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Control the fleas, control the disease

By: Dr. Ann Lesch-Hollis Special to The News Messenger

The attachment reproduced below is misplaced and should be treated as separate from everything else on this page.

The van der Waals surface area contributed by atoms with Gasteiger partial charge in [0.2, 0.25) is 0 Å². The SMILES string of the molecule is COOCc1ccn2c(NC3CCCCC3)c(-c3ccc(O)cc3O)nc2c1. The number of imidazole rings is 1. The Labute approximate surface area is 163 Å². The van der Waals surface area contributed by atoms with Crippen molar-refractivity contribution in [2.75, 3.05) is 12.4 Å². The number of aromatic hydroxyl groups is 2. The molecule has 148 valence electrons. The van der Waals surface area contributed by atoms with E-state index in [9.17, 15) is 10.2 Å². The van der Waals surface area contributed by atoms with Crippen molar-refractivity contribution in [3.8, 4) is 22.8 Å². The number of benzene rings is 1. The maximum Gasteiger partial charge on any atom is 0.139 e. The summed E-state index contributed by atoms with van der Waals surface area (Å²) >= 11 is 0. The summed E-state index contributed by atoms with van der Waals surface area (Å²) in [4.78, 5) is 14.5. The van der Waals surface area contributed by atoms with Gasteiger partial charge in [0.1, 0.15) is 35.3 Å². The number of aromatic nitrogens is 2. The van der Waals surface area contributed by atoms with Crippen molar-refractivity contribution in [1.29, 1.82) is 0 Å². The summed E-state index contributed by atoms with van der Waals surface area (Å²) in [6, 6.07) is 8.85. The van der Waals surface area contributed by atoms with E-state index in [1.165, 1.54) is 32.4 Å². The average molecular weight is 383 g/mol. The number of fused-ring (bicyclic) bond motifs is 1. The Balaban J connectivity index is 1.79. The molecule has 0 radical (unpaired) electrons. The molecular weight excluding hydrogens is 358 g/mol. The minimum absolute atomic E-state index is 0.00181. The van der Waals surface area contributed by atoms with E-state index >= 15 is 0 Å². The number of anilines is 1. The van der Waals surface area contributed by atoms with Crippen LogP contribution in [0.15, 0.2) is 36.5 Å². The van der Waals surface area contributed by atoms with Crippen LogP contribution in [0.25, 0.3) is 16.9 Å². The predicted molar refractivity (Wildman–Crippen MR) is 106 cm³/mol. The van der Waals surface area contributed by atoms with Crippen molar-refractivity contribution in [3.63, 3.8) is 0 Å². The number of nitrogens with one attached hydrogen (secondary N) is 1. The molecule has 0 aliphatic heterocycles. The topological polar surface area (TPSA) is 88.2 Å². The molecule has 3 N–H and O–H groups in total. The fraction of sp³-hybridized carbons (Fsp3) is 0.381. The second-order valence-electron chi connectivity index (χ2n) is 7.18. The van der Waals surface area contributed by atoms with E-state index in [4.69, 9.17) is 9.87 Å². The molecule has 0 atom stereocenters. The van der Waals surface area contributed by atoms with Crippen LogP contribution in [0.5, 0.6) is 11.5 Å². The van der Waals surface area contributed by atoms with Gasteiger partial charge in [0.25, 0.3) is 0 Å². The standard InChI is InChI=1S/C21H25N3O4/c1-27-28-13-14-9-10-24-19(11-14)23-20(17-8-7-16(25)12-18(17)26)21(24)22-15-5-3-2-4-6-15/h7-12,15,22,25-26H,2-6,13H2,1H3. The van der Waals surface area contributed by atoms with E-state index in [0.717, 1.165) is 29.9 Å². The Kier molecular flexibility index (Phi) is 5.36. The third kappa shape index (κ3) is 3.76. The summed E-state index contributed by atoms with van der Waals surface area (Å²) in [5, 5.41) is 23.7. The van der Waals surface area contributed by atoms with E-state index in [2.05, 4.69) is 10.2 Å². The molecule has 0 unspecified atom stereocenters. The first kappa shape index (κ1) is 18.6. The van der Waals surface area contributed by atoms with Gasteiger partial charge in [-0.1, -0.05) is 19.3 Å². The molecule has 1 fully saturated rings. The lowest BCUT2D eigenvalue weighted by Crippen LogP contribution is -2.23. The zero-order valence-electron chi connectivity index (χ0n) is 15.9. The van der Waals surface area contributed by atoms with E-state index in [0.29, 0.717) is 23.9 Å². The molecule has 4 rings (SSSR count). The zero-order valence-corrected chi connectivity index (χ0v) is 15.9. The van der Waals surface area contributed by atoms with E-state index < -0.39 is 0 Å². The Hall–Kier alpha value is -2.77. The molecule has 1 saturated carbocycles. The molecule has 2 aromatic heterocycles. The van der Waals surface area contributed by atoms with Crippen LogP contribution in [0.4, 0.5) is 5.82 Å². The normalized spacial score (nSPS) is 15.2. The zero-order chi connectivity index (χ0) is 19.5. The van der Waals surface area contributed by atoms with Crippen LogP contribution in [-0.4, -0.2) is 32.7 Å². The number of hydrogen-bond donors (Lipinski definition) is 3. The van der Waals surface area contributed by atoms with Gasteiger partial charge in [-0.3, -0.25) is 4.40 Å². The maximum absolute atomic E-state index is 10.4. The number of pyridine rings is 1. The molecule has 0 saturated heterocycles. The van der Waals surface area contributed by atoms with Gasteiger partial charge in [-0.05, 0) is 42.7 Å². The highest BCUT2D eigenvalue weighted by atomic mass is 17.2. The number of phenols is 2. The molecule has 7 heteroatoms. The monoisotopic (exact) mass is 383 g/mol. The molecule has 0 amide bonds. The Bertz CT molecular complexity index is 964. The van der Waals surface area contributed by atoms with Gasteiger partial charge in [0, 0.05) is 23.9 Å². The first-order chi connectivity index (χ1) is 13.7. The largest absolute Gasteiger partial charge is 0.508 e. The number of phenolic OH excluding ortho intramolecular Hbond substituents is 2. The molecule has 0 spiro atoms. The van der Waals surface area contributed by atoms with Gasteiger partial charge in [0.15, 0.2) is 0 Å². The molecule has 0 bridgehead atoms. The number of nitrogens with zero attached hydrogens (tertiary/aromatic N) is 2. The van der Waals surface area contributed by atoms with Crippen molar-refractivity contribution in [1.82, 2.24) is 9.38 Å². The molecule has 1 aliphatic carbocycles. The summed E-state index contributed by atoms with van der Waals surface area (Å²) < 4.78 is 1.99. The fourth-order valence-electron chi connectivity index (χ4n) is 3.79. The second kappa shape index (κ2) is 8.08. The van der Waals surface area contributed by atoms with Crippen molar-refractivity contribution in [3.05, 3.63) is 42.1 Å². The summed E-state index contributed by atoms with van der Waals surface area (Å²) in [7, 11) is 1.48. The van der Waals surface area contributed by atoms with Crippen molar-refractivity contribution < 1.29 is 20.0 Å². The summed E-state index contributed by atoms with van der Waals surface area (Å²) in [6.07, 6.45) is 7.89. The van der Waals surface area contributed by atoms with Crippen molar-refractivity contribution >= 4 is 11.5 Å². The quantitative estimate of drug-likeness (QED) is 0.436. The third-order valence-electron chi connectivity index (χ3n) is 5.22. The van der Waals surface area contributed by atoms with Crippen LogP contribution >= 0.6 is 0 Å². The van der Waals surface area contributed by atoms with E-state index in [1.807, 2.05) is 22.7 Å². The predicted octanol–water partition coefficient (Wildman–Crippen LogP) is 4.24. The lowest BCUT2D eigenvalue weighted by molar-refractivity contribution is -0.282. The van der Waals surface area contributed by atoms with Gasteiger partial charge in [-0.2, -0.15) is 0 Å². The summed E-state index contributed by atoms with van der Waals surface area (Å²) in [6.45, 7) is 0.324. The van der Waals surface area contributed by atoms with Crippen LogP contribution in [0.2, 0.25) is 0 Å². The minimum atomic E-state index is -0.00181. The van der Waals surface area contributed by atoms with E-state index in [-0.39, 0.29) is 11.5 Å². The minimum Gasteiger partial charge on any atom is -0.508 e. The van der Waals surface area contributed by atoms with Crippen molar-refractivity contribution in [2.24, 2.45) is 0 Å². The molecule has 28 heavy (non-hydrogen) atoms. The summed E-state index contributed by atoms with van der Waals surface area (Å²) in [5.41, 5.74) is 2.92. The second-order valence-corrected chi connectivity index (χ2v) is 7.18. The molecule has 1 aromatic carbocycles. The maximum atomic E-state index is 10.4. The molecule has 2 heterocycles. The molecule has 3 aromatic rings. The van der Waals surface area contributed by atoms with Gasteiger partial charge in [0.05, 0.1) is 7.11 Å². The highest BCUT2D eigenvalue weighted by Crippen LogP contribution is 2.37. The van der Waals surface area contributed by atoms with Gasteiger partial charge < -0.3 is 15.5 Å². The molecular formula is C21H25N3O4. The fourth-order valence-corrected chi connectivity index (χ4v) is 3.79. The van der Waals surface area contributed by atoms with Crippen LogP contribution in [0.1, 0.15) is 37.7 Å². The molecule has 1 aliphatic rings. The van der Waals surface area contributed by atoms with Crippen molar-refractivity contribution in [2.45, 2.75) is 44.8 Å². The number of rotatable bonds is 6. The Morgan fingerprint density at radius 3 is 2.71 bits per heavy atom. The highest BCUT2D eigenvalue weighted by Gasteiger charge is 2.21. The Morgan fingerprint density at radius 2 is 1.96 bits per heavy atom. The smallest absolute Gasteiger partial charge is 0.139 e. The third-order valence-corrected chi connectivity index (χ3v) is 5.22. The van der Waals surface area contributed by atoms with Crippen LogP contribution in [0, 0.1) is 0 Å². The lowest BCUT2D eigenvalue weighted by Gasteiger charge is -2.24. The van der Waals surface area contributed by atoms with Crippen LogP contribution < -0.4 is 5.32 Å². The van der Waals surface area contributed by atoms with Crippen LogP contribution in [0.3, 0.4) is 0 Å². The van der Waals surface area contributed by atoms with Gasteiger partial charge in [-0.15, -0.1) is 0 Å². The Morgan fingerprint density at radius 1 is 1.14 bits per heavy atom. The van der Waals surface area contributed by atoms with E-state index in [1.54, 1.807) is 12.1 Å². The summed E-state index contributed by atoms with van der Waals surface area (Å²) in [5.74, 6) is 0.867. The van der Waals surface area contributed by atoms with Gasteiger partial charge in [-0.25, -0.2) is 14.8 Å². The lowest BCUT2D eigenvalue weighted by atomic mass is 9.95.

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Myth No. 1: “I don’t have fleas in my yard.” Myth No. 2: My dog/cat doesn’t get fleas. I would see them!” Myth No. 3: “My dog doesn’t go outside (except to potty).” Myth No. 4: “I only use flea products in the summer because we don’t have fleas in the winter.” Myth No. 5: “My dog/cat never goes outside (but the other cat/dog does).” Myth No. 6:“I use a flea collar/flea bath/flea powder. That is good enough.” And yet, in the Sacramento area, the No. 1 allergen responsible for repeated ear infections, chewing on feet and seasonal hot spots in dogs, is from the bite of a flea. Not 20 fleas. A single flea. All year around with the mild, Sacramento climate. Dropped into your yard by the random squirrel, rodent or stray cat. In cats, evidence of flea allergy dermatitis will manifest as excessive grooming, hair loss and/or small scabs on the skin. Not to mention all the icky flea dirt. Flea dirt? That would be dried flea poop that actually “bleeds” when placed on a wet surface because fleas like to feed on blood. Oh, did we mention the diseases that fleas transmit in a variety of ways? Fleas are the intermediate host for tapeworms in the cat and dog. If you treat pets for tapeworms and don’t use a regular flea product, the tapeworms will come back. Control the fleas; control the disease. Coming in contact with fleas and flea dirt while grooming, cats can contract a disease called Bartonella, and they, in turn, can transmit it to humans. It is commonly known as cat scratch fever. It can be transmitted to humans through a cat scratch or bite from a pet that is exposed to fleas. Control the fleas; control the disease. A potentially fatal blood parasite for cats is transmitted by flea bites. It will present as severe anemia. Control the fleas; control the disease. Plague. Yes, that nasty disease that tried to wipe out Europe in the Middle Ages. It is still here and present and transmitted to our pets through fleas. According to an abstract for an article, “Flea-Associated Zoonotic Disease of Cat in the USA: bartonellosis, rickettsioses, and plague,” TRENDS Parisitol, April 2010, “Cat Scratch Fever, flea-borne typhus, and plague are three flea-associated zoonoses (infections that cross species) of cats of concern in the United States. Although flea concentrations may be heaviest in coastal and temperate climates, fleas and flea-borne disease agents can occur anywhere in the United States. Understanding flea-borne pathogens and the associated risks for owners and veterinarians are important to reduce the likelihood of zoonotic (transmitted from pets to people) infection.” What that means to the general public is that if you control the fleas, you control the disease. Fleas do not discriminate. If our pets are carrying one or two fleas indoor after a walk to visit to the backyard, the flea population in the carpet and bedding will bite any warm mammal. That includes us! Owners will state that they never see flea bites on themselves. Unless you have sensitivity to the flea bite allergen carried in the saliva, you may never see a bite on yourself. Those that are sensitive will usually see an itchy, raised, red pimple. The Sacramento and foothills area have fleas all year around due to our temperate climate. We tend to see explosive population growth after rains, during warm periods, or after an earthquake (think popcorn effect). Effective control is achieved by using a monthly product on pets in the household. Check with your local veterinarians to get references for those products considered most effective. Not all flea products are equal. As expensive as some of them are, it is worthwhile to get current information about what is available and effective. Dr. Ann Lesch-Hollis is owner of Sterling Pointe Veterinary Clinic, 745 S. Highway 65, Suite 10. Phone number is 859-MEOW (6369).